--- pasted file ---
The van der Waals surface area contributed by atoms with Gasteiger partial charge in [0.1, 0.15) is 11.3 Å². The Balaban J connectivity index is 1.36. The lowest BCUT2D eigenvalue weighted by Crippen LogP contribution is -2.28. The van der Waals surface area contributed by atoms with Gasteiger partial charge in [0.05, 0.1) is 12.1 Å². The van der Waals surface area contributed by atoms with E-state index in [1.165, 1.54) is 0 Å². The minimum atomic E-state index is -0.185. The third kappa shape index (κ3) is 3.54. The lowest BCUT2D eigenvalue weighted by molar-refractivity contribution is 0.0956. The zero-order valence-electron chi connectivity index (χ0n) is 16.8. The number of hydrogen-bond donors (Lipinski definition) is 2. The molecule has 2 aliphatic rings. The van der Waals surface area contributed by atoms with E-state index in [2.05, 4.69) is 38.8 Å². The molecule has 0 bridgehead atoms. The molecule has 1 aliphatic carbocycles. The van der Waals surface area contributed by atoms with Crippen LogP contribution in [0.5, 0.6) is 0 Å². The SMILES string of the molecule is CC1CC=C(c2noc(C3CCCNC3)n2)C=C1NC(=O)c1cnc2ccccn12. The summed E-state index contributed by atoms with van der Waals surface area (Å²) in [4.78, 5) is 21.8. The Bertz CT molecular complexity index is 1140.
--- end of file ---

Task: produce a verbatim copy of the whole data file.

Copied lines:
The van der Waals surface area contributed by atoms with Gasteiger partial charge in [0.1, 0.15) is 11.3 Å². The Balaban J connectivity index is 1.36. The lowest BCUT2D eigenvalue weighted by Crippen LogP contribution is -2.28. The van der Waals surface area contributed by atoms with Gasteiger partial charge in [0.05, 0.1) is 12.1 Å². The van der Waals surface area contributed by atoms with E-state index in [1.165, 1.54) is 0 Å². The minimum atomic E-state index is -0.185. The third kappa shape index (κ3) is 3.54. The lowest BCUT2D eigenvalue weighted by molar-refractivity contribution is 0.0956. The zero-order valence-electron chi connectivity index (χ0n) is 16.8. The number of hydrogen-bond donors (Lipinski definition) is 2. The molecule has 2 aliphatic rings. The van der Waals surface area contributed by atoms with E-state index in [2.05, 4.69) is 38.8 Å². The molecule has 0 bridgehead atoms. The molecule has 1 aliphatic carbocycles. The van der Waals surface area contributed by atoms with Crippen LogP contribution in [0.5, 0.6) is 0 Å². The SMILES string of the molecule is CC1CC=C(c2noc(C3CCCNC3)n2)C=C1NC(=O)c1cnc2ccccn12. The summed E-state index contributed by atoms with van der Waals surface area (Å²) in [4.78, 5) is 21.8. The Bertz CT molecular complexity index is 1140.